Diego, not David, part I
This post is my attempt to make up for the lack of substantial posts in the past few months. As I wrote earlier, I would focus on school and not write here as often. Sometimes it seemed I had abandoned the site and I considered going the way of Waltarrrrr and just ending the site. The thought of abandoning the site gains steam as I march along the path of higher education towards some sort of professionalized work. I enjoy writing, especially about my experiences, too much to fully stop writing here. I hope to write a few more posts every few months, but since I spent most of my time studying or working, I don’t have time to collect enough material from Boston and Cambridge to report.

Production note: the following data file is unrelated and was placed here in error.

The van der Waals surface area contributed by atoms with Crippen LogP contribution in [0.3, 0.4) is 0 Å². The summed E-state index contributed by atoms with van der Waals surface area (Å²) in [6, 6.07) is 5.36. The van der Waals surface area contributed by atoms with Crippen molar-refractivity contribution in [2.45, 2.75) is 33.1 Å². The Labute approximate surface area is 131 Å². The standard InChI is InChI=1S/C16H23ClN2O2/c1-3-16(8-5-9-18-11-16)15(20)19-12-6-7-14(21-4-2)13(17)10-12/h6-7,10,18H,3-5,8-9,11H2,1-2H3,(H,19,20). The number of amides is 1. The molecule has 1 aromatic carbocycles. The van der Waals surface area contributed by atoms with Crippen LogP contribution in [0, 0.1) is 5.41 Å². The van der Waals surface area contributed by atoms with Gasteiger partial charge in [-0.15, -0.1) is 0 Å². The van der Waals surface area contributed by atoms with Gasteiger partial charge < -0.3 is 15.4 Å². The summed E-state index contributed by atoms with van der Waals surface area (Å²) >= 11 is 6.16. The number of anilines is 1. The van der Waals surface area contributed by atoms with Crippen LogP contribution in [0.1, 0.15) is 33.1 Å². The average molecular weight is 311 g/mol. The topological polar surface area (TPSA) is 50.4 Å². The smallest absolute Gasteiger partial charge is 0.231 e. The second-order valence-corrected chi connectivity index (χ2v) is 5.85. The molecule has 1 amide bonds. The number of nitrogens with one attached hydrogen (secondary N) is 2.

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I returned to college this past September after a leave of absence that lasted three semesters, or a year-and-a-half. When I heard news that my petition to return had been accepted, I did not post it on Facebook or call people. Instead, I sat on the news for a few days, then wrote an email to a baker’s dozen of close contacts and informed them I was returning to college but to keep the news quiet. Only three are currently students in the Boston area, the rest are alumni.
I left college quietly and returned to college with just as little fanfare. I arrived in Boston on the last move-in day because of the constricted schedule I had after hearing of my approved return. The only thing I did to publicly announce my return was a simple Facebook status message reading “Diego is back at Harvard.”